One student of color who was present at the scene of the attack described how a Syracuse officer told her that “he only cared about blue lives.” She continued: “I kid you not, he said that. They came up in a joking manner, they called one of my friends ‘slappy.’ I don’t know what that means. The situation shouldn’t have been handled the way it was handled.”
Students submitted questions via an online form before some of the most disturbing details were recounted. One asked, “Why has the administration been so hesitant to call this a hate crime? Is it because of the upcoming admissions process?” Some students pointed out that the university touts its diversity in public-relations statements, but continually disappoints students of color when racist incidents occur.
Another question read: “Why are parties on Euclid shut down more often than the majority-white fraternities near campus?” Another: “Would DPS [Department of Public Safety, which is the university’s own police department] be open to a review similar to the ones conducted for Greek life?”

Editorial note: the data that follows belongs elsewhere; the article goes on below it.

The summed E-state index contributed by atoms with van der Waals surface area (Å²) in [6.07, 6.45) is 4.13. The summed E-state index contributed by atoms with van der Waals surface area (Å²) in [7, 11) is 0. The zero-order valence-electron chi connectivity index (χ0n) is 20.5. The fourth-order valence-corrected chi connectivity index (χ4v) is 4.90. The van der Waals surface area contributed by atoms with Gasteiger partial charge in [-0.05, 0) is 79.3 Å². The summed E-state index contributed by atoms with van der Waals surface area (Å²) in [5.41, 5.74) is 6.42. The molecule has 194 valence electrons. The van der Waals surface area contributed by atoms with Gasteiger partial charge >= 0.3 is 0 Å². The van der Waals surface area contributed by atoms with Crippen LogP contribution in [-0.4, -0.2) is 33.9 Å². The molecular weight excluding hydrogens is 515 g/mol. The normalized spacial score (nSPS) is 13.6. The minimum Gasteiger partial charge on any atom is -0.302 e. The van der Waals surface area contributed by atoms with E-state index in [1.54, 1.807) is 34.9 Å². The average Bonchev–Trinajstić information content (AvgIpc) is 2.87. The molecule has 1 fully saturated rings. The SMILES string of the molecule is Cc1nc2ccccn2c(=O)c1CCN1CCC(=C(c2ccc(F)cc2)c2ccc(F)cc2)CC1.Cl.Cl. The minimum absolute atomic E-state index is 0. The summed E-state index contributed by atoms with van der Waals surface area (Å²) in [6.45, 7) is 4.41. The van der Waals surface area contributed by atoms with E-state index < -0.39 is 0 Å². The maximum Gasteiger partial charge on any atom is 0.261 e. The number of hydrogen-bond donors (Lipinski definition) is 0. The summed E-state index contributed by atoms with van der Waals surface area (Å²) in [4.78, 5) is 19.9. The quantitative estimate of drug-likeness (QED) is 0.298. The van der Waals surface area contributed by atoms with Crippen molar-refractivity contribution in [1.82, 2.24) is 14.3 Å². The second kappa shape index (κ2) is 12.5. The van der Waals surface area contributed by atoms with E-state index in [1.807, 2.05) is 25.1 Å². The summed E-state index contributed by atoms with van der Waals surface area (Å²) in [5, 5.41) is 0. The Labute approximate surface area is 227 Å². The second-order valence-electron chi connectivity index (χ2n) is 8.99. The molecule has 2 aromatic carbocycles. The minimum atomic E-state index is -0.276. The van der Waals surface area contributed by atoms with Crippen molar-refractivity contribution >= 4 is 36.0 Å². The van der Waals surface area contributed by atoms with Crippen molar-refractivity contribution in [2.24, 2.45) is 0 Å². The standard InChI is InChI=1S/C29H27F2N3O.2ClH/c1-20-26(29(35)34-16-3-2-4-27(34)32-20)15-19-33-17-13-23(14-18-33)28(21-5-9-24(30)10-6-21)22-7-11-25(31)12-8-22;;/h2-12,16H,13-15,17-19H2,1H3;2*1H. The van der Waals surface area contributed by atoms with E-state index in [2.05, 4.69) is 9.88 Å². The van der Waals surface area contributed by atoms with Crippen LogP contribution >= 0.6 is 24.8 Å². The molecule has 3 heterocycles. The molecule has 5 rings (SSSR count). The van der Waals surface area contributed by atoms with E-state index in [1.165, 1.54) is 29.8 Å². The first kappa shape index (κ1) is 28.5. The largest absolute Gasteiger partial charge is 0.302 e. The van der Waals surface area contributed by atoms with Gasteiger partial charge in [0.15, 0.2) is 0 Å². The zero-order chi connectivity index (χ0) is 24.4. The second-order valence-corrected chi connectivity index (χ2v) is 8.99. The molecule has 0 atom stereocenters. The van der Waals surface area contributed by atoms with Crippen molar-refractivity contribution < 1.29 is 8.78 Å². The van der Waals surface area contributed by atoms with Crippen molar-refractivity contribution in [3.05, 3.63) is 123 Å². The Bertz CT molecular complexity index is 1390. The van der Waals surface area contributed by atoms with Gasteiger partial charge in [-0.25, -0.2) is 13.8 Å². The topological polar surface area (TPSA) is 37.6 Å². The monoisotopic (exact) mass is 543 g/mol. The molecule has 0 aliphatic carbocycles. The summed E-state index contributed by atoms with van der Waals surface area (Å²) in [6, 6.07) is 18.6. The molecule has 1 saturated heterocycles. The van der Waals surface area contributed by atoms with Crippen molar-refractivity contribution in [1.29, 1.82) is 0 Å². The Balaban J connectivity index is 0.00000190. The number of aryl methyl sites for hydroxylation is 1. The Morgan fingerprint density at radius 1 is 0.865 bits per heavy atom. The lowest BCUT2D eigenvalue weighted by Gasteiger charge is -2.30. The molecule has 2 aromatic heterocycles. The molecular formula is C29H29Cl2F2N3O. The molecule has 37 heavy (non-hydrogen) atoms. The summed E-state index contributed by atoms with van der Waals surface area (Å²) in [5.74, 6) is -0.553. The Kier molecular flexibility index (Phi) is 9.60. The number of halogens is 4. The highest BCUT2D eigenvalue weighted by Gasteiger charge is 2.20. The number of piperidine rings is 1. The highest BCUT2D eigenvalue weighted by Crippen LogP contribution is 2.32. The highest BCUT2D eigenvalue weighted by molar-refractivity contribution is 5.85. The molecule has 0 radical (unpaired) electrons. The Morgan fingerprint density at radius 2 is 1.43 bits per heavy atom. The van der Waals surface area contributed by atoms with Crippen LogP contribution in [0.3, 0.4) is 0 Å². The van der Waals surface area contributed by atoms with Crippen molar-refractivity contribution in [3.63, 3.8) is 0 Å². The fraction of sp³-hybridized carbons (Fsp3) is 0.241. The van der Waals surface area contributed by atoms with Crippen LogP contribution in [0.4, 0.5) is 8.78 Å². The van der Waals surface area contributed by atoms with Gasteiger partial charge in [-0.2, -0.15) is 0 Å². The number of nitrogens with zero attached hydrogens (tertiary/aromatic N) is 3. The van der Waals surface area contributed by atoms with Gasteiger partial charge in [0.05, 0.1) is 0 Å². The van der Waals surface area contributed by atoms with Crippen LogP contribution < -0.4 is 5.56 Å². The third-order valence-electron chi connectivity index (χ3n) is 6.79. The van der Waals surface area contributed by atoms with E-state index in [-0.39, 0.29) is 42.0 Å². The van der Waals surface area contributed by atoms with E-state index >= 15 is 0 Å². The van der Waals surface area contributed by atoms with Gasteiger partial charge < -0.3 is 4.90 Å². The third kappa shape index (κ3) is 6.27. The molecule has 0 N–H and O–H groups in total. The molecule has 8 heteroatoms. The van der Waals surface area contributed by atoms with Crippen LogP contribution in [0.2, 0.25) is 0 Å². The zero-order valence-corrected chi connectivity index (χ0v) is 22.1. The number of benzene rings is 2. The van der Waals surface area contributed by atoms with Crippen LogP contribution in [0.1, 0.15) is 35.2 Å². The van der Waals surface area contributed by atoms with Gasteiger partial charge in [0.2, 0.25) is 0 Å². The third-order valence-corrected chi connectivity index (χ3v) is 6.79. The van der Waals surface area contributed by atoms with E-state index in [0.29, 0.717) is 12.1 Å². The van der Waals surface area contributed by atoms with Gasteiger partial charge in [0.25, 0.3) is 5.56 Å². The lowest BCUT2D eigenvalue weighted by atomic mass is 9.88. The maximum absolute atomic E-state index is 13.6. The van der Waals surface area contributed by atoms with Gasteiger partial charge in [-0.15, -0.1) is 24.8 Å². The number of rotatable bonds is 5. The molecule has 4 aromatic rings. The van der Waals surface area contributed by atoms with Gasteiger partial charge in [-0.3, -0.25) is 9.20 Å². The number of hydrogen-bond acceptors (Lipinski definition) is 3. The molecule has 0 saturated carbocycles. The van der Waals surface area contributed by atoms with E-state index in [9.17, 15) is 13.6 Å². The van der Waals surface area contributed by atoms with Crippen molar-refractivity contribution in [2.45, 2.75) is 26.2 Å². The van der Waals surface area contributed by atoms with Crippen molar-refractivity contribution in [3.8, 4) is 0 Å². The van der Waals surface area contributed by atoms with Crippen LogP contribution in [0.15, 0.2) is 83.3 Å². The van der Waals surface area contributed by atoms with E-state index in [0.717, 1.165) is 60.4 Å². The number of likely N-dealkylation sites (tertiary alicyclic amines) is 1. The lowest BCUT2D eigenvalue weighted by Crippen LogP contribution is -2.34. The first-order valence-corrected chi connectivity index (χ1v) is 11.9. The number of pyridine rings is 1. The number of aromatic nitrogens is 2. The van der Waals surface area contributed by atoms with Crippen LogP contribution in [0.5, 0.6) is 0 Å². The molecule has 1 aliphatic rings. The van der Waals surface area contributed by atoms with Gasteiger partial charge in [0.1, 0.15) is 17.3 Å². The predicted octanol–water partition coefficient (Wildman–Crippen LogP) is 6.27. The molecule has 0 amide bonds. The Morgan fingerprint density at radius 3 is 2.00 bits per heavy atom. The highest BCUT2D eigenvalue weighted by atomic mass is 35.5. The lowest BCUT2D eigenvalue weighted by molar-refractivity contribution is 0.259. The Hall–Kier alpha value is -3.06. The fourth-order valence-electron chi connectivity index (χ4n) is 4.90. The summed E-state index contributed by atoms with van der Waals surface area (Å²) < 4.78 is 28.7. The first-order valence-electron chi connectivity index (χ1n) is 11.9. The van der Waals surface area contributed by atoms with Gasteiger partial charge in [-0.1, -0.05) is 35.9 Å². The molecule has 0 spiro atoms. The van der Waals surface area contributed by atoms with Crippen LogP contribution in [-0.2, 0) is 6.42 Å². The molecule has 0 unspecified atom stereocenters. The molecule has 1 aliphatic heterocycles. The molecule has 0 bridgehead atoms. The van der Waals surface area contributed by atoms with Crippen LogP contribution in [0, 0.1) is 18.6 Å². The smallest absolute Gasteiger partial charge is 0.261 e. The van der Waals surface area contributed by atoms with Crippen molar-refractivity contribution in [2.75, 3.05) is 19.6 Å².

Many of the administration’s responses were met with frustrated groans and laughs by students. Chancellor Kent could be seen sitting near the front, but he never spoke or addressed anyone.
When asked why the incident wasn’t classified as a hate crime even though a racial slur was used, DPS Chief Bobby Maldonado gave a particularly perplexing response that focused on a technicality.
Then another student read aloud what classified a hate crime in New York state, based on an Internet search, which seemed to show the opposite of what the DPS chief had said. Maldonado’s response to this was that the New York penal code was “confusing to me, too.”